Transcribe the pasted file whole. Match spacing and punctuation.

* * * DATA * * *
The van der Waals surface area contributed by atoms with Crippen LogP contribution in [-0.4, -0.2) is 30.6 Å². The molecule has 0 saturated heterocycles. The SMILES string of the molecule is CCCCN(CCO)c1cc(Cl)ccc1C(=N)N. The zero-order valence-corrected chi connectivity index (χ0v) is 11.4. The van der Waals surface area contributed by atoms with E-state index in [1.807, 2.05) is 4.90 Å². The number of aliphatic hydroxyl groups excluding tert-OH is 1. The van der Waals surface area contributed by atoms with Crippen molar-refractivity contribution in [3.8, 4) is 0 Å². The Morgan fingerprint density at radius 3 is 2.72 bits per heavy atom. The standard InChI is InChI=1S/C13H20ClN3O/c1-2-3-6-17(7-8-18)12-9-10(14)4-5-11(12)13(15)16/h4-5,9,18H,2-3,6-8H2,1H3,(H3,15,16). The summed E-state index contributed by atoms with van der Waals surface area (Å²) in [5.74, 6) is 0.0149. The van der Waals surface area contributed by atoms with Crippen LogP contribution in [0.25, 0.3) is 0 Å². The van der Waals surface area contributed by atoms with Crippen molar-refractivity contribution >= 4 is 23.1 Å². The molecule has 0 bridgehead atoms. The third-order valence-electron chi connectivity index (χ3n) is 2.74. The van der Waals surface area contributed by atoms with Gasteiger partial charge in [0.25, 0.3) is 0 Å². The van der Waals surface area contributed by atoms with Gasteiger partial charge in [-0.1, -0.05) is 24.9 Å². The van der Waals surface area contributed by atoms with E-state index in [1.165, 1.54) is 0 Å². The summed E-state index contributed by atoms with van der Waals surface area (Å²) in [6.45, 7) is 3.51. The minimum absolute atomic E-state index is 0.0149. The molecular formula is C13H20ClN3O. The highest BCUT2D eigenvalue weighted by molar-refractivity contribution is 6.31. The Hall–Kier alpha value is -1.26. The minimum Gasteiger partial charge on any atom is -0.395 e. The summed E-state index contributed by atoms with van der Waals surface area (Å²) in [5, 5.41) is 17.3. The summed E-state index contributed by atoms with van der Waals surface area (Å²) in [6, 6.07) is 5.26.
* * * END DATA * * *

The van der Waals surface area contributed by atoms with Crippen LogP contribution in [-0.4, -0.2) is 30.6 Å². The molecule has 0 saturated heterocycles. The SMILES string of the molecule is CCCCN(CCO)c1cc(Cl)ccc1C(=N)N. The zero-order valence-corrected chi connectivity index (χ0v) is 11.4. The van der Waals surface area contributed by atoms with E-state index in [1.807, 2.05) is 4.90 Å². The number of aliphatic hydroxyl groups excluding tert-OH is 1. The van der Waals surface area contributed by atoms with Crippen molar-refractivity contribution in [3.8, 4) is 0 Å². The Morgan fingerprint density at radius 3 is 2.72 bits per heavy atom. The standard InChI is InChI=1S/C13H20ClN3O/c1-2-3-6-17(7-8-18)12-9-10(14)4-5-11(12)13(15)16/h4-5,9,18H,2-3,6-8H2,1H3,(H3,15,16). The summed E-state index contributed by atoms with van der Waals surface area (Å²) in [5.74, 6) is 0.0149. The van der Waals surface area contributed by atoms with Crippen LogP contribution in [0.25, 0.3) is 0 Å². The van der Waals surface area contributed by atoms with Crippen molar-refractivity contribution >= 4 is 23.1 Å². The molecule has 0 bridgehead atoms. The third-order valence-electron chi connectivity index (χ3n) is 2.74. The van der Waals surface area contributed by atoms with Gasteiger partial charge in [0.25, 0.3) is 0 Å². The van der Waals surface area contributed by atoms with Gasteiger partial charge in [-0.1, -0.05) is 24.9 Å². The van der Waals surface area contributed by atoms with E-state index in [1.165, 1.54) is 0 Å². The summed E-state index contributed by atoms with van der Waals surface area (Å²) in [6.45, 7) is 3.51. The minimum absolute atomic E-state index is 0.0149. The molecular formula is C13H20ClN3O. The highest BCUT2D eigenvalue weighted by molar-refractivity contribution is 6.31. The Hall–Kier alpha value is -1.26. The minimum Gasteiger partial charge on any atom is -0.395 e. The summed E-state index contributed by atoms with van der Waals surface area (Å²) in [5, 5.41) is 17.3. The summed E-state index contributed by atoms with van der Waals surface area (Å²) in [6, 6.07) is 5.26.